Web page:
OTTAWA (CP) - Environment Minister Rona Ambrose wants the auditor general to review all federal climate programs to determine whether the public is getting value for its money.
The audit could renew attention on the flawed Liberal record on climate change when the Conservatives are having trouble with their own agenda on the issue.
Some opposition critics say the timing of the audit is absurd, since the Conservatives have already cancelled most of the climate programs which existed under the previous government.
I agree an audit is absurd, given the circumstances, but even more mind melding is the fact Ambrose misleads by suggesting we don't have comprehensive, independent conclusions.
Let's use the cancelled Energuide program as an example. Environment Commissioner Johanne Gélinas:
"Our audit was limited to three programs managed by Natural Resources Canada (NRCan): the Wind Power Production Incentive program, the Energuide for Existing Houses program, and the Ethanol Expansion Program. Each received $100-million or more in federal funding. We examined what greenhouse gas emission reductions the three programs had achieved, what they have cost, and how NRCan monitors and reports on program results and spending.
"We found that each of the three programs had made progress. As of March 2006, the programs had achieved about 22 per cent of the 4.8 Mt reduction that NRCan expected the programs to achieve by 2010.
The Report of the Commissioner of the Environment and Sustainable Development. 2006, from the Auditor General website:
The EnerGuide for Existing Houses program was introduced in 1998 and aimed to improve the energy efficiency of existing houses and reduce residential consumption of heating fuel and electricity. Before it was cancelled in spring 2006, the program had two components: home evaluations and grants for renovations.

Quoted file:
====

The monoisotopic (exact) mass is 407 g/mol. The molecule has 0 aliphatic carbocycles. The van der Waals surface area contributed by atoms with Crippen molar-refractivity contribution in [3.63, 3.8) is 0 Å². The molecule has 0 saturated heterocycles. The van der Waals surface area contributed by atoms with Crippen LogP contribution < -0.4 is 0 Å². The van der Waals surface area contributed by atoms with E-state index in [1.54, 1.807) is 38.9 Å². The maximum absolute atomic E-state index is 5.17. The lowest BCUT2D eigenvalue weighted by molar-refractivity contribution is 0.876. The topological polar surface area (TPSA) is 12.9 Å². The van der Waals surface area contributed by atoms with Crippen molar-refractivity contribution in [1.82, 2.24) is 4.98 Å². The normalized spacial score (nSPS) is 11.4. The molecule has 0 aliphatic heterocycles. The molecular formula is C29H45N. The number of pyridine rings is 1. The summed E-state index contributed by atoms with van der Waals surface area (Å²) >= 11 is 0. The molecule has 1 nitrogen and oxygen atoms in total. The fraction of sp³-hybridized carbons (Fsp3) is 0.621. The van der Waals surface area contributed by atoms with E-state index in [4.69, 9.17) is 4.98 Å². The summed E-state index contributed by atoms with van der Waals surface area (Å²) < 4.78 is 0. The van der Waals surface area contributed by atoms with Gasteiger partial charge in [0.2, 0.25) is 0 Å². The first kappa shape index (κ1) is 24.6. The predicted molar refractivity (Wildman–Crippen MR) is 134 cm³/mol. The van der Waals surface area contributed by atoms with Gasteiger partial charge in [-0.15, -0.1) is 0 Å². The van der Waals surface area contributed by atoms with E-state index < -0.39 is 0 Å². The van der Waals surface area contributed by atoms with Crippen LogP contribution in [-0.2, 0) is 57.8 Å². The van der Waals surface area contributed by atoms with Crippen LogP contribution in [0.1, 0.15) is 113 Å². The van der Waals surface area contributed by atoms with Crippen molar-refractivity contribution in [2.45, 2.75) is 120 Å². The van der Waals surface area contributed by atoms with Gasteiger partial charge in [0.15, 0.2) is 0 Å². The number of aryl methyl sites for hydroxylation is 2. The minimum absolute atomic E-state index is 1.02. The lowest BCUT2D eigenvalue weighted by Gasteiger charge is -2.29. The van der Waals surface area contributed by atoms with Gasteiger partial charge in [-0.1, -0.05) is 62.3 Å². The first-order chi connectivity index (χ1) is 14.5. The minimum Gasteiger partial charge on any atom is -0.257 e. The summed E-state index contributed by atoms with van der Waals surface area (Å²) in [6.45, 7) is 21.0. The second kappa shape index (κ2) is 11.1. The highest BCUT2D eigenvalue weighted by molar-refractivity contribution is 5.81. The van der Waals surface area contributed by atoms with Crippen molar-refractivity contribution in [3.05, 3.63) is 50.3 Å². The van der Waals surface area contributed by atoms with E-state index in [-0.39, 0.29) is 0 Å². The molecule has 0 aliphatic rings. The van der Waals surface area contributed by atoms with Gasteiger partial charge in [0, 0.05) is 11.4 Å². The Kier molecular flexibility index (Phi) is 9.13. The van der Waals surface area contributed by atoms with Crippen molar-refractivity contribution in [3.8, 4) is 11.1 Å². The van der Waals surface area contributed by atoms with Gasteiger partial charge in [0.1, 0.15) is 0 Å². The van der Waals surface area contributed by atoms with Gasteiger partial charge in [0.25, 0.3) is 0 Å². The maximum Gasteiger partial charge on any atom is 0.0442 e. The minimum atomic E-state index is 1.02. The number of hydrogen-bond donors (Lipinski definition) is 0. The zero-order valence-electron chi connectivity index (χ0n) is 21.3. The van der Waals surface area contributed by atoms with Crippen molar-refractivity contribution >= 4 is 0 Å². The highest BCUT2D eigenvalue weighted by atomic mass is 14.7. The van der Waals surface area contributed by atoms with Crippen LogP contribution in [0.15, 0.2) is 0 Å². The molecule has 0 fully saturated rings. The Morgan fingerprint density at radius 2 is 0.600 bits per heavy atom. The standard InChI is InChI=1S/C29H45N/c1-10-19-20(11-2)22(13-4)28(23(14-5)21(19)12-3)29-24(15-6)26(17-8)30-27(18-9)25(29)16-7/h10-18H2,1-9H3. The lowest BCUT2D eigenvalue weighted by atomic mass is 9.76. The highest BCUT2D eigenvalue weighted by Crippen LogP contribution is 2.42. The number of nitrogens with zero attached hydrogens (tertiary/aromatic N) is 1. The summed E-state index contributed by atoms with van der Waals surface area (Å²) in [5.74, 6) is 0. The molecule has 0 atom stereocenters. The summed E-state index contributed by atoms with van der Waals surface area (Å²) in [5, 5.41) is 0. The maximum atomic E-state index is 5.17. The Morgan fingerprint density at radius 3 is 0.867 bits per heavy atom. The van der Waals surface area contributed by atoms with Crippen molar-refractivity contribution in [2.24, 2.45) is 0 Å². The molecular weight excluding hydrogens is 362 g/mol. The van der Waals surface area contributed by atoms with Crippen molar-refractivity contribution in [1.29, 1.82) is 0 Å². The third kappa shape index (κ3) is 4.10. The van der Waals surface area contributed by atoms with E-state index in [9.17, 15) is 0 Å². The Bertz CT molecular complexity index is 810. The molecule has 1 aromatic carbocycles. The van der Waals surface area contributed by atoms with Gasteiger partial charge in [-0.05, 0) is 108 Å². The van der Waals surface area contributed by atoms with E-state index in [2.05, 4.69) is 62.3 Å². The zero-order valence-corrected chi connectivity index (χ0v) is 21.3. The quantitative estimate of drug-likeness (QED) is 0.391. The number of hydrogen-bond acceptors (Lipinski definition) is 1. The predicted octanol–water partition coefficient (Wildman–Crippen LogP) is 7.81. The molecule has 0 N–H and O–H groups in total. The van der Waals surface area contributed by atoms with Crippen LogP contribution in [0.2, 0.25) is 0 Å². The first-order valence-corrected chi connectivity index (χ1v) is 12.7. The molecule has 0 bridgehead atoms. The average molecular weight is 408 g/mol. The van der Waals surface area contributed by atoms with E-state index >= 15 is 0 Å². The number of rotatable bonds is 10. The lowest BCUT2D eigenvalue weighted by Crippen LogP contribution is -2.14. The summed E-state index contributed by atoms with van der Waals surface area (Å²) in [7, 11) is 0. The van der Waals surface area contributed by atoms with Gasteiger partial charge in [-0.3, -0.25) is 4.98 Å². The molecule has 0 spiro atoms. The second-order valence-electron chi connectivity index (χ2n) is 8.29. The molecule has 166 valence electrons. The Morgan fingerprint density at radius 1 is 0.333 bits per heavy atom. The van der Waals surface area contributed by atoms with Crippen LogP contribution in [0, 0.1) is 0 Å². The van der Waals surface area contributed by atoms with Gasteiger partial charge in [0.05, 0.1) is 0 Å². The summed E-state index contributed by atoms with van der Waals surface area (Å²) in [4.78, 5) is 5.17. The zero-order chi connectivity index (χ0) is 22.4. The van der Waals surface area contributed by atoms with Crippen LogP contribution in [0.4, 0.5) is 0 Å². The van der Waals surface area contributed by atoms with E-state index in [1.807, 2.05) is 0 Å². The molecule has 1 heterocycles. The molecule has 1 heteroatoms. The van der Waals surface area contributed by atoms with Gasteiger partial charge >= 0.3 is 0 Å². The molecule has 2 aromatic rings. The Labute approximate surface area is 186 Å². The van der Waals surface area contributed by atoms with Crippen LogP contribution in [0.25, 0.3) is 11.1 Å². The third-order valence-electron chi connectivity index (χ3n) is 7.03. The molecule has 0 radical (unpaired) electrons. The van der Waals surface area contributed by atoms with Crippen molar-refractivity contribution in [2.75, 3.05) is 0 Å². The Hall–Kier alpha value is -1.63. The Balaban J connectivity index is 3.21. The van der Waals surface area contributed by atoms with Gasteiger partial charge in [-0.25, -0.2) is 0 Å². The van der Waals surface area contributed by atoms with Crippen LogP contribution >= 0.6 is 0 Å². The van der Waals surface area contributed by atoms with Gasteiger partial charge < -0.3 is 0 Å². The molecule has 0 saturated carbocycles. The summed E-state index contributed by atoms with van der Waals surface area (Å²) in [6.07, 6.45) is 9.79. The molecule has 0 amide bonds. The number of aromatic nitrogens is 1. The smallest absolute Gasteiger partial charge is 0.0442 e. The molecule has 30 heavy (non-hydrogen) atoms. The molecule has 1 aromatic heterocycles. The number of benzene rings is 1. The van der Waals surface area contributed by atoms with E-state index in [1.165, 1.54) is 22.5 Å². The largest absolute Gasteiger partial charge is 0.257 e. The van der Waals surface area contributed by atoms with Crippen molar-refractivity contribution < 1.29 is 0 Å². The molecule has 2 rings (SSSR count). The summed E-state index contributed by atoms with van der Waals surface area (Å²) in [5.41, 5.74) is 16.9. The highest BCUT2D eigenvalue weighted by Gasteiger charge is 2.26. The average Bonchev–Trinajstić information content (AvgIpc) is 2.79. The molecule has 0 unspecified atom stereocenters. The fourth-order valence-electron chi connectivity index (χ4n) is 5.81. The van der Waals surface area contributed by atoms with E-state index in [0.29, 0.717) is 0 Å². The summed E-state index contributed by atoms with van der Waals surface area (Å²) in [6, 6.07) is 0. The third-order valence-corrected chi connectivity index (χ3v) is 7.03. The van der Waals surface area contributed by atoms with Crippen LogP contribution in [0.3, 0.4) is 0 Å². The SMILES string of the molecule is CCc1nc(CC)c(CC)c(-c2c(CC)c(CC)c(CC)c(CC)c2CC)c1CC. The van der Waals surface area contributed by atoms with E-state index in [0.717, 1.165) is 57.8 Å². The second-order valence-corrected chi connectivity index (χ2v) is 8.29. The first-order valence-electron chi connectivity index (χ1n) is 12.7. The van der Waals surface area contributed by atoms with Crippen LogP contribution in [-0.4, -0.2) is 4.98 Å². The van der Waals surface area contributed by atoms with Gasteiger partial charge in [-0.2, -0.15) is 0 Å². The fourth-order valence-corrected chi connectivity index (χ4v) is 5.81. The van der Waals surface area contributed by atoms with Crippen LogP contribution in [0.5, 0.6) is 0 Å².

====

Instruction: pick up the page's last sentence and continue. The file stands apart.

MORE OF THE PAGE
What we found. Natural Resources Canada surpassed this target. In its Report to Parliament under the Energy Efficiency Act for the Fiscal Year 2004–2005, Natural Resources Canada reported that energy consumption was reduced by an average of 27 percent in renovated homes.
Last week in committee, Liberal Senator Grant Mitchell:
Since the Conservative government took power it has cancelled a number of energy conservation programs aimed at consumers, including the One-Tonne Challenge, an advertising campaign, and EnerGuide, which provided subsidies for home-owners to upgrade their houses.
Liberal Senator Grant Mitchell asked Ambrose for any studies to support the government’s contention that those programs weren’t working.
Mitchell quoted from a Natural Resources Canada memo he obtained under access-to-information law, which gave the programs high marks.
“All NRCan programs were assessed to be on track to meet or surpass their objectives,” says the memo which Mitchell provided to reporters.
“The energy conservation and renewable programs were found to be effective in stimulating emissions reductions. They will contribute over 20 (megatonnes) in reductions by 2010, mainly at a cost of less than $10 a tonne which is extremely cost-effective.”
How about a review of Rona Ambrose by the auditor general "to determine whether the public is getting value for its money?" If bullshit was gold.
UPDATE The gift that keeps on giving.